by Manu SharmaAug 02, 2021
Between the two stages of the refugee journey – a point of arrival at the border or shore of another country and a repatriation or resettlement process – is an integral place, the refugee camp. After arrival and before assimilation or deportation, the everyday life at the camp with limited access to basic amenities seldom manages to acquire the keen attention of the photographers. One of the reasons for this limitation could be traced to the difficulty of having a secured path to accessibility. Making an exception and swiftly dwelling through these areas is the French photographer, Mathieu Pernot. His latest exhibition, Something is Happening, at the Jewish Museum of Belgium, in the city of Brussels, is a walk through the conditions of refugees at the Moria camp on the island of Lesbos in Greece, located in the Aegean Sea, a few kilometres from the Turkish coast.
The space of the Jewish Museum of Belgium is an attempt to expand the discussion on “exile, violence and solidarity”, beyond the community of Jews. To let the history of pain endured by Jews serve as a learning exercise on the long-lasting pangs of trauma, the Museum remains alert of the present-day refugee crisis. The exhibition is a corporeal existence of a similar assertion. Talking about his interests in the engrossing themes of exile and migration to STIR, Pernot says, “I think that an artist, even more so a photographer, ought to be part of his time and question it through his/her work.” Citing the topic of migration and population displacement as crucial to the current times, the photographer admits, “What brings me to these places, from the Calais camp to the one in Moria, is the fact that I feel at home there and that these are places that speak to me.” Gauging the camp as the places where history is written, Pernot affirms it needs to be documented, “Walking around the camp, meeting the people who live there, taking the time to exchange ideas and wonder about the best way to represent this history is an unforgettable experience even if I am filled with a feeling of powerlessness and injustice regarding their situation.”
The spectrum of material at the exhibition – photography, video and handwritten material - is a detailed view of the lived experiences led and the reality faced by the refugees. Unlike the popular documentary-style visual imagery on refugees that harks on the tools of posterization and acts of intrusion to document the ones rendered vulnerable, Pernot avoids the strategic approach of dominant imposition. He maintains the distance between photographer and subject to nurture the importance of dignity – a right deserved by everyone. The photographs invite a response from the viewer that is inclined towards the contemplation rather than evoking a sense of aghast at their sorry position.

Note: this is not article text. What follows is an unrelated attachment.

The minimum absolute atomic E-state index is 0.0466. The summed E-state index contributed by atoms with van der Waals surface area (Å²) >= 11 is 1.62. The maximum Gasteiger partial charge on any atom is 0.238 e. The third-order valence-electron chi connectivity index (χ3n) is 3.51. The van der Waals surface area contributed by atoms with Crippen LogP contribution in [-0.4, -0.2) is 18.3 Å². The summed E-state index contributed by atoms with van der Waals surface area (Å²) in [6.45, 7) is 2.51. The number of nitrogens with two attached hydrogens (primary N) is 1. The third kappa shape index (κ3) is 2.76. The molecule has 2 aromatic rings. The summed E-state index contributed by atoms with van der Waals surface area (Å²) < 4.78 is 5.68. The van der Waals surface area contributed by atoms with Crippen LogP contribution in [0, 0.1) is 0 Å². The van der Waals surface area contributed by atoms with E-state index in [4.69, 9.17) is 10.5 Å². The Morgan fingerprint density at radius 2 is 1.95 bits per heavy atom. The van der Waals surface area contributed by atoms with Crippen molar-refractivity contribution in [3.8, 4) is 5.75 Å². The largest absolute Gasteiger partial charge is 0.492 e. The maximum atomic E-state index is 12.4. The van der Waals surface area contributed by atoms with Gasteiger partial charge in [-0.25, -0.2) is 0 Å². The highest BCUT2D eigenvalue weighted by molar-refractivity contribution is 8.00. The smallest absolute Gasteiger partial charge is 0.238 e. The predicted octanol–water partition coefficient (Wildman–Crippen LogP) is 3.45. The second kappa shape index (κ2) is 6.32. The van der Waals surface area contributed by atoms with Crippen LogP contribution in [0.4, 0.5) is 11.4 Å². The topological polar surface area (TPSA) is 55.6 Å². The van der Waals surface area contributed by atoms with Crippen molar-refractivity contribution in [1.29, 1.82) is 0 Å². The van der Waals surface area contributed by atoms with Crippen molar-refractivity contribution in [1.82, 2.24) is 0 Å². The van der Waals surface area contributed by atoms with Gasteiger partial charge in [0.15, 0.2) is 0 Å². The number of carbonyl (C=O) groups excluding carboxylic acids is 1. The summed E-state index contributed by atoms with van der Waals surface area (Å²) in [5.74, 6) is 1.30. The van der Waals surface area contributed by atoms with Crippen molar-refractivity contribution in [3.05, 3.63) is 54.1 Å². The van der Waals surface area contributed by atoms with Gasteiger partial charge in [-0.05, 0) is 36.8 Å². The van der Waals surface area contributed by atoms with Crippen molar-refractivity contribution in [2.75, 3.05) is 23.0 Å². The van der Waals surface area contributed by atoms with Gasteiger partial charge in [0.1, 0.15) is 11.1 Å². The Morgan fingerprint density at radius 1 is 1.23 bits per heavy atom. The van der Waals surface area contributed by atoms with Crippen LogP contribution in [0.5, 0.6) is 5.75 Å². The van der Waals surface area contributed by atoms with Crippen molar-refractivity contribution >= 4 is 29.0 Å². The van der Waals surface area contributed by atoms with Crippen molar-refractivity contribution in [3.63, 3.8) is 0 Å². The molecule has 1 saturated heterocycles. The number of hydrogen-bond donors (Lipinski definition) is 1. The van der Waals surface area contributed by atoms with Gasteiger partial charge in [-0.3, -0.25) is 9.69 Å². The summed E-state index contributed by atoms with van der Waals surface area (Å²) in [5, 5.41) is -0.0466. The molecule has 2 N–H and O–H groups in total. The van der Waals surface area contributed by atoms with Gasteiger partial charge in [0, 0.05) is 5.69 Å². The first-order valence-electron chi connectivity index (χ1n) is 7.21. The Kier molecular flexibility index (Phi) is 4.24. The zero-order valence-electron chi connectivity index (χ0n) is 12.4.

The images are in conversation with one another, as if strung together for a moving picture, to allow a peek into the variety of events that mark a day in the life of a refugee at the camps. Agreeing upon this, Pernot mentions, “Indeed, there is a kind of story that unfolds with different characters telling what they see and what they experience. This is why there are different mediums used to render each of these forms of narratives. My photographs bear witness to what I see, the videos taken by the refugees themselves with their phones, and the schoolbooks used by the people to learn the language of the host country. This produces a protean, multi-voiced narrative of this story.”
But this is not the first time that the photographer was traversing the interiors of Moria camp, Pernot now for more than a decade has documented the lives of refugees in Paris and the ones ousted from the forests of Calais. To bring in their voice to the visual narrative espoused by the photographer, Pernot does not refrain from making close conversations with the refugees to build a personal relationship. The notes on the pages of a journal scribbled by a young student or images stored in mobile phones of a refugee are shared with him, which in a way let the exhibit encapsulate the expanse of their experiences. Pernot adds, “Photography is an art of reality and real encounters. You have to have a clear vision of what you want to do and at the same time let yourself be surprised by what reality can offer. When the refugees showed me their images shot with their phones, it seemed obvious to me that material ought to be shown.”
The lyricism with which Pernot threads his works is carefully pinned with the hope that, “People would understand the situation of those who suffer from exile and displacement in a better light. I fear that the camp of Moria is the incarnation of what it should not be.”
The exhibition ‘Something is Happening’ runs at the Jewish Museum of Belgium until September 19, 2021.